Assume for purposes of this explanation that an array is constructed with a light emitting device (e.g. device 11) connected between each crossing of each column conductor and each row conductor. The conductive layer is patterned on the substrate to form the column conductors and associated I/O terminals. The negative conductive layer is patterned to form the row conductors and associated I/O terminals. Because the positive conductive layer must be transparent to the light generated by the devices, it generally has a relatively high resistance. Further, since the rows are cycled ON one row at a time, the maximum number of devices that will be conducting in a column at a time is one. Thus, each of the column conductors will carry a maximum current equal to the current conducted by one LED 11 (e.g. approximately 1-2 mA).
Assuming, for example, that ITO is used to form the column conductors, the resistivity ranges from about 7.5 ohms/square to 400 ohms/square. While the resistivity can be lowered by increasing the thickness of the column conductors, there are problems with uniformity of ITO which can lead to device defects as the conductor is thickened. Thus, a typical column conductor formed of ITO may be approximately 50 ohms/square. The resistance along a column conductor between adjacent rows would then be about 80 ohms. Over 30 rows, at 80 ohms/row, this results in a total of over 2.4 kohms of resistance between the first and the last LED in the column. Since one LED draws a current of approximately 1-2 mA, this gives a 2-5 volt difference for driving the same current into the last LED versus the first LED in the column.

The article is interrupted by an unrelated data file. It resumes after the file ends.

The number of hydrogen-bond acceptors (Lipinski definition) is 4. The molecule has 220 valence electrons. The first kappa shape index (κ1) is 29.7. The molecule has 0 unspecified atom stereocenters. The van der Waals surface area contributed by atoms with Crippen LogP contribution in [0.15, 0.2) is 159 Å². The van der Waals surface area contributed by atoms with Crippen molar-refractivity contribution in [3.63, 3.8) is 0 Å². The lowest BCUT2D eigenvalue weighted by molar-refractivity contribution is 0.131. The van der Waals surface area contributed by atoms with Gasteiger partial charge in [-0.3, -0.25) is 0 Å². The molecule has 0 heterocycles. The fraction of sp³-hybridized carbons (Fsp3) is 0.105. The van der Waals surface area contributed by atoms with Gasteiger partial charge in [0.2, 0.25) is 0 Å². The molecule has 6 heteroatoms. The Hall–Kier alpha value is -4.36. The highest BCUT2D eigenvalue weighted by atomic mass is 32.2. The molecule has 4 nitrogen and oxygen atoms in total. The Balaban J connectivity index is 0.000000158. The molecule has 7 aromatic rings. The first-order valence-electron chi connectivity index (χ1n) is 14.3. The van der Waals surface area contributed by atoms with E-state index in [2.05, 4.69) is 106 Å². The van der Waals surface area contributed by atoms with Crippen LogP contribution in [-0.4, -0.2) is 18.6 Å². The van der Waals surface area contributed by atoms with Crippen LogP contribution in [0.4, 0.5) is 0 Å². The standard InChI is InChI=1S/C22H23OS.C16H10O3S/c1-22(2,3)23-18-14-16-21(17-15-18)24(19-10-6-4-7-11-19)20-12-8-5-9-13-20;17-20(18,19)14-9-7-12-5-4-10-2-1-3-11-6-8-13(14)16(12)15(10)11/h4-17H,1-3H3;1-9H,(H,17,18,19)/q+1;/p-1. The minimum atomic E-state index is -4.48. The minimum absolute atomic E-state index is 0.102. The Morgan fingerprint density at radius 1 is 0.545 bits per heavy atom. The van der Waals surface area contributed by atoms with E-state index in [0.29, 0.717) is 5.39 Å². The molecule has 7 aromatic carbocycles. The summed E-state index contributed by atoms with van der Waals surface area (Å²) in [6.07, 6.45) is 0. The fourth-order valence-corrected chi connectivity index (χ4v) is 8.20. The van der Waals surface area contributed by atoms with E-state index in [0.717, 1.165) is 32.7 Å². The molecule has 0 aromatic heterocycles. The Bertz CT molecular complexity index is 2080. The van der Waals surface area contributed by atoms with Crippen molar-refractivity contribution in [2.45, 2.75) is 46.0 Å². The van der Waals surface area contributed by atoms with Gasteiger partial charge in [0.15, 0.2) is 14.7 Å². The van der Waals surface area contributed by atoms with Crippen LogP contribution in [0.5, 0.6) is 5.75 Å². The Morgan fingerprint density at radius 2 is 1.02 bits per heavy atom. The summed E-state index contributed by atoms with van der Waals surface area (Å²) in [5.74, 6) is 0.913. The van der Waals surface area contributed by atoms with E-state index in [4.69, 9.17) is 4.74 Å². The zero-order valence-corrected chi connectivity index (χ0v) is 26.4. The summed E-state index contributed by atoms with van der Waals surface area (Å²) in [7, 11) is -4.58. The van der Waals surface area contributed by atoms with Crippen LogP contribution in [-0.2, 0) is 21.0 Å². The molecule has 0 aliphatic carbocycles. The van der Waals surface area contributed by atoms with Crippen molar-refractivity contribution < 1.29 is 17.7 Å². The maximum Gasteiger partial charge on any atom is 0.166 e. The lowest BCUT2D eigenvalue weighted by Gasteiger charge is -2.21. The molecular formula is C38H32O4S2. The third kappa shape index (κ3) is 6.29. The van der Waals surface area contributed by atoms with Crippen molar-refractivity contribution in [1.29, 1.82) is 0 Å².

Driver 10 is connected to LED 11 (represented as a single light emitting diode although additional LEDs may be incorporated in a single pixel for redundancy or color)) through an associated resistance 14 (which is considered a part of LED 11 for this explanation). Associated resistance 14 represents the resistance of the column conductor for the two dimensional array, as well as the row conductor and any resistance of the LEDs themselves.
Driver 10, in this embodiment is a column driver for the two dimensional array of pixels and each column, or group of columns, in the two dimensional array includes a similar driver. Driver 10 includes a first transistor 20 and a second transistor 21. Transistor 20 is connected between a current supply 22, and one terminal of LED 11, by way of associated resistance 14. Transistor 20 is connected to allow current flow to LED 11 from current supply 22 when first and second transistors 20 and 21 are turned ON and OFF, respectively. Transistors 20 and 21 each have a control terminal connected to receive a column logic or address signal thereon from an input terminal 23 when the column containing LED 11 is being addressed. A third transistor 25, which is a controllable current source, in current supply 22 has a current carrying terminal connected to a current carrying terminal of transistor 20 and a second current carrying terminal connected to a power source represented by an external terminal 26. Transistor 25 has a control terminal connected to receive a current control signal thereon from an input terminal 27. The current control signal controls transistor 25 to allow more or less current to flow therethrough and may be similar to, for example, a brightness control or the like.